Council Awards $1.5 Million to Increase Law School Admission for Students of Color
Education Leadership

Council Awards $1.5 Million to Increase Law School Admission for Students of Color

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(Image: iStock/AndreyPopov)

Miles Dunna, a graduate of Mitchell Hamline School of Law, shared a joke with me recently. “You can only be four things if you come from an African family: a doctor, lawyer, engineer, or a disgrace to your family.” Dunna, who hails from Liberia, will fortunately not disgrace his family—at least not with his career choice. The former psychology major now studying for the Minnesota bar credits the Prelaw Undergraduate Scholars program, or PLUS, for giving him the impetus to pursue his interest in law.


PLUS Adds Underrepresented Students

The four-week summer program, an initiative of the Law School Admission Council, introduces rising college sophomores and juniors to the legal profession.

Dunna describes PLUS as both educational and empowering.

“We learned not only how to get into law school, but what law school classes would be like. We also prepared for oral arguments.”

Kent Lollis, executive director for diversity at LSAC, says a goal of the program is to help students not just do well on the LSAT, or law school admission test, but to excel once they’re admitted to law school.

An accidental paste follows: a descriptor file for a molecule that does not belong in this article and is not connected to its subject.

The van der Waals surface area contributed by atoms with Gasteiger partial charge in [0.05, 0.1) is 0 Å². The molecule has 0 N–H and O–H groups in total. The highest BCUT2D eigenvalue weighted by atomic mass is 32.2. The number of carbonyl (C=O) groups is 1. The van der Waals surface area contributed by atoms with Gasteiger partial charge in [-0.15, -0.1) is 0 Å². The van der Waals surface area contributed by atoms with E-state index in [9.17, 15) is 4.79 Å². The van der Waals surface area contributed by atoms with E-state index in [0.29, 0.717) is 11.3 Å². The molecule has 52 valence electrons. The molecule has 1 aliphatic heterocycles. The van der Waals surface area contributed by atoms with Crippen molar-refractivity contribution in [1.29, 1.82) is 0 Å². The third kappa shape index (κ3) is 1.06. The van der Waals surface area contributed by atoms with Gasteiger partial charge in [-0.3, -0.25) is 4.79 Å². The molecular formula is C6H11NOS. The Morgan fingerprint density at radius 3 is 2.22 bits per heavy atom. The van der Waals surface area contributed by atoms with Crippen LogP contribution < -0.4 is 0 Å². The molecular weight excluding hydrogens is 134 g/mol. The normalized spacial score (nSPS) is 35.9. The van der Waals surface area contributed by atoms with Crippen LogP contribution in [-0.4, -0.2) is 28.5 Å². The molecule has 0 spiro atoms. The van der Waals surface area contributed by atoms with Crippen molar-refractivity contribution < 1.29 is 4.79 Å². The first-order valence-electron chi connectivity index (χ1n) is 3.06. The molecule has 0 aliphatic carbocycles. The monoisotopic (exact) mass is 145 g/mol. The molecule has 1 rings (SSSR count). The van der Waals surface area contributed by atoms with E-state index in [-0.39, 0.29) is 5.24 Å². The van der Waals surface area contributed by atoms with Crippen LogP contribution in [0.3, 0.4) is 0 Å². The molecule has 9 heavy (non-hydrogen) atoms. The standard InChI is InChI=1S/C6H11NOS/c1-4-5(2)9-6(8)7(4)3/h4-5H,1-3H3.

“They need to hone their writing skills, their ability to read complex material, their analytical skills,” Lollis says. “We urge them to take courses in their junior and senior years that demand more rigorous reading and writing.”

Lollis says courses in history, political science, philosophy, economics, and English help to prepare students for the profession, but concedes there’s no “magic major” for law school.

“What they really want is rigor, and PLUS helps them to appreciate that.”


$1.5 Million Award to Increase Diversity in Law School

LSAC is committed to exposing underrepresented students to the demands “of law school and the rewards of the legal profession,” as Lollis told me, and recently announced its awarding of $1.5 million to five law schools so they can host the LSAC PLUS program on their campus for 20 to 30 participants.

The following schools will receive a three-year grant totaling $300,000 in three installments of $100,000 each:

The University of Akron School of Law

The University of Alabama School of Law

Duke University School of Law

University of Houston Law Center

St. John’s University School of Law

Programs like PLUS are needed. Lollis says the legal profession remains one of the least diverse. “Only veterinary medicine is less,” he says.

Another way the PLUS program addresses the diversity issue is by introducing participants to successful lawyers of color.

“It was empowering to see alumni from the University of Arkansas School of Law come back and have meet-and-greet mixers with the PLUS participants,” Dunna says.

“I had not seen a lot of people of color in the legal profession, but meeting them and hearing about their wonderful careers made me feel that law school is a good decision for someone like me.”

For more about LSAC, visit its website.